How Do Mega-Earthquakes Become So Big?
Miaki Ishii, Harvard University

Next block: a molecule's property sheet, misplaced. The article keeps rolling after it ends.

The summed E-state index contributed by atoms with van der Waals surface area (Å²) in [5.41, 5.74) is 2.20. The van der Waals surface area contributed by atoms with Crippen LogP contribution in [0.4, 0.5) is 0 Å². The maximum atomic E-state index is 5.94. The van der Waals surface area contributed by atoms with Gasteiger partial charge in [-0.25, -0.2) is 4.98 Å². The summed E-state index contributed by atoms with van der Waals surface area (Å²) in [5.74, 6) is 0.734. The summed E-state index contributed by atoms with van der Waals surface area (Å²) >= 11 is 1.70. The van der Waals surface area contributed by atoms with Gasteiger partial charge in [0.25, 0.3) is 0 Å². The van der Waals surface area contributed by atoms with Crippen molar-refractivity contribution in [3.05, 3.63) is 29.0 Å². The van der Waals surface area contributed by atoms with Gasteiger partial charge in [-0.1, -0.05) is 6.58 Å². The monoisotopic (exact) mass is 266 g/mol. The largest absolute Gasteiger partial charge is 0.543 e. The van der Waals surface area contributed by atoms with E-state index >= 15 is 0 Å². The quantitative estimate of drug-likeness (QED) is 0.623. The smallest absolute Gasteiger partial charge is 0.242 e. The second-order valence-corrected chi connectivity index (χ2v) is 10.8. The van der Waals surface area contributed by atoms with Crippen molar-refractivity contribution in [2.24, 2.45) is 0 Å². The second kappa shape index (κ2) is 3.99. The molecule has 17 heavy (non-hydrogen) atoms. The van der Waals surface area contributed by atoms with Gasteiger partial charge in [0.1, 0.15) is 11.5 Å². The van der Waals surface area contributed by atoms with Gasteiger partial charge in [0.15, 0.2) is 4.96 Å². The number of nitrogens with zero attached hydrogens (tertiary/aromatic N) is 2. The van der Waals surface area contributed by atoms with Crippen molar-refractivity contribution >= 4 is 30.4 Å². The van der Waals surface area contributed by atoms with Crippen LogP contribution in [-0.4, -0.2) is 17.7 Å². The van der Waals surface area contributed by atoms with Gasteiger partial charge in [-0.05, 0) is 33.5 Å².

The recent occurrence of giant earthquakes, such as the magnitude 9.3 Sumatra-Andaman earthquake in 2004 and magnitude 9.0 earthquake in Japan last year, combined with the development of a dense network of seismic instruments, is providing an unprecedented opportunity to study the properties and behavior of giant, potentially devastating, earthquakes. Detailed imaging of the rupture processes of these earthquakes shows unexpected features that distinguish large earthquakes from smaller, more frequent events. For example, instead of the simple sliding on a planar fault that we typically associate with earthquakes, rupture during great earthquakes jump over obstacles, trigger slips on adjacent or distant faults, and propagate in multiple directions. The ability to image rupture area precisely also allows us to monitor the evolution of a slip on a plate interface. For many large earthquakes, especially the 2011 Japan earthquake, cascading failure is observed. This suggests that an earthquake larger than magnitude 9.0 can occur along the northeastern coast of Japan. The complexities we are starting to observe are baffling. Every time a large earthquake happens, it seems that we discover something new. Furthermore, this new technique has identified "hidden" earthquakes that are not catalogued using conventional earthquake detection algorithms. Many of the "hidden" earthquakes have high tsunami-generating potential, and as such, they need to be more closely monitored.